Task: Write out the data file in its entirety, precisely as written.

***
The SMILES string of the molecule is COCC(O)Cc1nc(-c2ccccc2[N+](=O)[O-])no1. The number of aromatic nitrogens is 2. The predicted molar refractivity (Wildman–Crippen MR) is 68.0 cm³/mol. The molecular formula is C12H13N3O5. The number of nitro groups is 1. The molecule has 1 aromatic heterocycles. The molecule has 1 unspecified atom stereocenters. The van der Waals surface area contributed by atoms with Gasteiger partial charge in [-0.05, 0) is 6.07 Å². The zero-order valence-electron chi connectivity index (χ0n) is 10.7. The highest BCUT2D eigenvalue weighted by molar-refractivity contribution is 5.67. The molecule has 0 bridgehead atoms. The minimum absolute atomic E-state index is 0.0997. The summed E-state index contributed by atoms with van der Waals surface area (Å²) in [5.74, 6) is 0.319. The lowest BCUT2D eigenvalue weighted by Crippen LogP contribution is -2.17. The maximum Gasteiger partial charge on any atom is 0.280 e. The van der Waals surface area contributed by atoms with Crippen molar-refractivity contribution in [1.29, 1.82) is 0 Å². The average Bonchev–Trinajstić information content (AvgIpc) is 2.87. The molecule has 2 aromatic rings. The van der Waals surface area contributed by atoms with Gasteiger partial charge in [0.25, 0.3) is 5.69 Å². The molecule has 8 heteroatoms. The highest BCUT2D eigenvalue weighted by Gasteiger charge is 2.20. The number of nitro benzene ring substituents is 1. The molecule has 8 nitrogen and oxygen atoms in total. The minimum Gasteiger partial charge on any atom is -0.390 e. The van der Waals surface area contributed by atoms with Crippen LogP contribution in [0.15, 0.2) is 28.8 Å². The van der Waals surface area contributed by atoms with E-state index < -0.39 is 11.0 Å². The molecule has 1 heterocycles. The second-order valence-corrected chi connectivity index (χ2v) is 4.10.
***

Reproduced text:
The SMILES string of the molecule is COCC(O)Cc1nc(-c2ccccc2[N+](=O)[O-])no1. The number of aromatic nitrogens is 2. The predicted molar refractivity (Wildman–Crippen MR) is 68.0 cm³/mol. The molecular formula is C12H13N3O5. The number of nitro groups is 1. The molecule has 1 aromatic heterocycles. The molecule has 1 unspecified atom stereocenters. The van der Waals surface area contributed by atoms with Gasteiger partial charge in [-0.05, 0) is 6.07 Å². The zero-order valence-electron chi connectivity index (χ0n) is 10.7. The highest BCUT2D eigenvalue weighted by molar-refractivity contribution is 5.67. The molecule has 0 bridgehead atoms. The minimum absolute atomic E-state index is 0.0997. The summed E-state index contributed by atoms with van der Waals surface area (Å²) in [5.74, 6) is 0.319. The lowest BCUT2D eigenvalue weighted by Crippen LogP contribution is -2.17. The maximum Gasteiger partial charge on any atom is 0.280 e. The van der Waals surface area contributed by atoms with Crippen molar-refractivity contribution in [1.29, 1.82) is 0 Å². The average Bonchev–Trinajstić information content (AvgIpc) is 2.87. The molecule has 2 aromatic rings. The van der Waals surface area contributed by atoms with Gasteiger partial charge in [0.25, 0.3) is 5.69 Å². The molecule has 8 heteroatoms. The highest BCUT2D eigenvalue weighted by Gasteiger charge is 2.20. The number of nitro benzene ring substituents is 1. The molecule has 8 nitrogen and oxygen atoms in total. The minimum Gasteiger partial charge on any atom is -0.390 e. The van der Waals surface area contributed by atoms with Crippen LogP contribution in [0.15, 0.2) is 28.8 Å². The van der Waals surface area contributed by atoms with E-state index < -0.39 is 11.0 Å². The molecule has 1 heterocycles. The second-order valence-corrected chi connectivity index (χ2v) is 4.10.